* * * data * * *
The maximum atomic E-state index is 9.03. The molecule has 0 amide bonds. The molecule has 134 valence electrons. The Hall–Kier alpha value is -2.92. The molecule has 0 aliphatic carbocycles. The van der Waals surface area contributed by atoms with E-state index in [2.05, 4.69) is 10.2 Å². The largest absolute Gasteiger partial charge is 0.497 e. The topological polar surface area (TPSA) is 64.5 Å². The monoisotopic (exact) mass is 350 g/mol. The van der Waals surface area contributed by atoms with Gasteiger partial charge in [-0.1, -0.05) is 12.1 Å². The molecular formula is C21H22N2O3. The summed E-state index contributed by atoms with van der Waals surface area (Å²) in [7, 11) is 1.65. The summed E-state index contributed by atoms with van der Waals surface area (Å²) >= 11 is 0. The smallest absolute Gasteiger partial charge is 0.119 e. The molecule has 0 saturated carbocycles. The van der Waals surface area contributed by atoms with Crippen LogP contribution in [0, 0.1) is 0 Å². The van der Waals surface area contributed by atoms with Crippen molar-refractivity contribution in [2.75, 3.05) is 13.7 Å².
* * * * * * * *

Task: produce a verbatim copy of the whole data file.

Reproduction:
The maximum atomic E-state index is 9.03. The molecule has 0 amide bonds. The molecule has 134 valence electrons. The Hall–Kier alpha value is -2.92. The molecule has 0 aliphatic carbocycles. The van der Waals surface area contributed by atoms with E-state index in [2.05, 4.69) is 10.2 Å². The largest absolute Gasteiger partial charge is 0.497 e. The topological polar surface area (TPSA) is 64.5 Å². The monoisotopic (exact) mass is 350 g/mol. The van der Waals surface area contributed by atoms with Gasteiger partial charge in [-0.1, -0.05) is 12.1 Å². The molecular formula is C21H22N2O3. The summed E-state index contributed by atoms with van der Waals surface area (Å²) in [7, 11) is 1.65. The summed E-state index contributed by atoms with van der Waals surface area (Å²) >= 11 is 0. The smallest absolute Gasteiger partial charge is 0.119 e. The molecule has 0 saturated carbocycles. The van der Waals surface area contributed by atoms with Crippen LogP contribution in [0, 0.1) is 0 Å². The van der Waals surface area contributed by atoms with Crippen molar-refractivity contribution in [2.75, 3.05) is 13.7 Å².